We conduct research interviews throughout the school year with K-12 educators and administrators as a continued effort to understand what is most important to school district leaders, including the initiatives that receive top priority in their districts and the main challenges their districts are facing. Over the course of these conversations, we identified 5 challenges that school districts of all sizes are experiencing.
1. Teacher Readiness & Training
Ensuring that all teachers have the necessary training on resources that are available to them, and more specifically – finding the time to train their teachers, is a huge challenge for school districts. Teachers need to have the proper knowledge in place so they can most effectively use resources and methodologies to impact learning.
The director of technology at a large district in Florida tells us, “We are trying to provide the resources teachers need for the change, as far as how they are instructing students. We’re trying to make sure teachers have access to online training materials that will assist them with that.”
A 5th grade math teacher at a small district in North Carolina shares her view of training from a teacher perspective: “We’re very lucky that we keep a lot of the same teachers. For anyone who’s new, I can’t imagine walking into this district and trying to keep up with all of the trainings we’ve had over the last 5-7 years. We have certain things in place we use. We’re so used to having used it for the past umpteen years. If someone new comes in, it’s overwhelming.”
Finding the time to train teachers is also a challenge for a technology integrator at a school in Connecticut. Once her district finds a solution, they need to get substitute teachers to fill in so they can take their teachers out of class to train them.
Budget is frequently mentioned as an issue for school districts when we talk about the challenges and barriers they face. Although this is not new and will most likely continue to be a challenge over the years, it is worth mentioning in the context of this conversation.
For a technology integrator in Connecticut, budget is always an issue “because you have to pick and choose which pieces you want.” There is only so much money allocated for digital resources and programs, and districts want to get the best parts of those solutions for their teachers and students – sometimes this means only purchasing certain parts of a solution rather than the entire package.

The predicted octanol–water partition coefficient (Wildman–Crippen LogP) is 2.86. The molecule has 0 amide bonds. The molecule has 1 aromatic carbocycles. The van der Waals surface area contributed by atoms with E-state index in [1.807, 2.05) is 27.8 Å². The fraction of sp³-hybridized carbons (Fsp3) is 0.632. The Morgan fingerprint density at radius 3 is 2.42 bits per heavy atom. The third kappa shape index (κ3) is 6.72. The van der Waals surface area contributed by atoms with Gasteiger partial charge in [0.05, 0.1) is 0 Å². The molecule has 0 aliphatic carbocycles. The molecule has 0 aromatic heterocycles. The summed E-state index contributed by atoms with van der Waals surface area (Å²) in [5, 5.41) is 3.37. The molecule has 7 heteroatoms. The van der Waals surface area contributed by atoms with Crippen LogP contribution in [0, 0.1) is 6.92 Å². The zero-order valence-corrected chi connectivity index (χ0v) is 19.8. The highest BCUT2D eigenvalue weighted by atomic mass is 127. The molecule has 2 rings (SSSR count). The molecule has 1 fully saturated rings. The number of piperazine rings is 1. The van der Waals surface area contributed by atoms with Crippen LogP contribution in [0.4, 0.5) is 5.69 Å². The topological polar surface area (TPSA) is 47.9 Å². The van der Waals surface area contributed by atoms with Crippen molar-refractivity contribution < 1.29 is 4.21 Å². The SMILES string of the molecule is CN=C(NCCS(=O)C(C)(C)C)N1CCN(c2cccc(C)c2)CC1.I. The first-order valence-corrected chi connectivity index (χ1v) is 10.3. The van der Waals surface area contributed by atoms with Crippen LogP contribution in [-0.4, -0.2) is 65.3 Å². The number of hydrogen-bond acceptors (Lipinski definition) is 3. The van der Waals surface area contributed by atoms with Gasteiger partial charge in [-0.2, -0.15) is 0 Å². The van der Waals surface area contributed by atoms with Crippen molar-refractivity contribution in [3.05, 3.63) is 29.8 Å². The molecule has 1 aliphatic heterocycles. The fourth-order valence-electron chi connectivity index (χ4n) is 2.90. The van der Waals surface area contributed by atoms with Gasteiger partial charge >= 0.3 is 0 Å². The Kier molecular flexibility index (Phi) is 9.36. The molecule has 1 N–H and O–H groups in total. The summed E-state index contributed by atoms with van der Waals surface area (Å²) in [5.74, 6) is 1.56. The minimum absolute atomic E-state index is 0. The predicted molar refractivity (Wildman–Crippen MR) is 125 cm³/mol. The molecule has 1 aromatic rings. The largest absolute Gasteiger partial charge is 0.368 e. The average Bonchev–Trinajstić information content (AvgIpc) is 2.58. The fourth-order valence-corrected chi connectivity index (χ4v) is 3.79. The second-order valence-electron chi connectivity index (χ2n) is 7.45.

Simply raising the funds needed for resources is a challenge for a Catholic school in Kentucky. This school also has difficulty deciding how to allocate the funds once they receive them.
3. Digital Divide
There exists a digital divide in many districts, where some students have greater access to technology away from school than others (such as wifi, laptops, tablets and smartphones they can use at home or on the go).
This unequal access to technology presents a unique issue. A library media specialist is finding that they can’t require certain technology in a BYOD program or when students are at home because not every student or parent has the ability to purchase what the district wants to require. She says, “We have some schools in low-income neighborhoods and those parents don’t have internet access.”
When students and parents in a district don’t all have the same level of access to technology outside the classroom, teachers need to look for ways to modify assignments and balance the use of technology in and out of the classroom to level the playing field and ensure that all students are able to learn effectively.
4. Solutions Don’t Work Together
Teachers want all of their online resources and programs to work together seamlessly, without any glitches. They want to be able to easily move from one application to another without having to log in and out multiple times.
A technology integrator shares with us, “At my school, the teachers are very receptive to technology. They welcome it and they are eager when I approach them with a new tool or device to make it a little easier. Sometimes it’s frustrating if bits and pieces work in isolation – you need to go to this browser for this, et cetera. I get the most response from teachers if a solution is all-inclusive.”
It’s encouraging to hear that teachers are receptive to new tools and devices, and it makes sense that teachers see more value in these new things if they all work together and are easy to use.
5. Teachers Have Multiple Responsibilities
Teachers feel overwhelmed with all of the responsibilities they have, both in and out of the classroom, related to their teaching careers.
A district instructional technology specialist at a large district in North Carolina tells us that teachers “have so much other stuff to do – grading and attendance program, Power Teacher, Common Core State Standards and so many tests, that sometimes it feels like they don’t have any time to actually teach the students.”
The first step to helping teachers manage their responsibilities to enable them to effectively impact students is to acknowledge everything they do and thank them.
What are your district’s challenges?
Feel free to add a comment below about the challenges in your district. Is your district experiencing the same things mentioned in this article? What other challenges are you facing in your district? Was there anything in this article that surprised you (and why?)?
Along with these challenges districts are experiencing, the educators and admins we spoke with also shared some key initiatives that are happening in their districts. Learn about their key district initiatives in this post: 5 Key District Initiatives.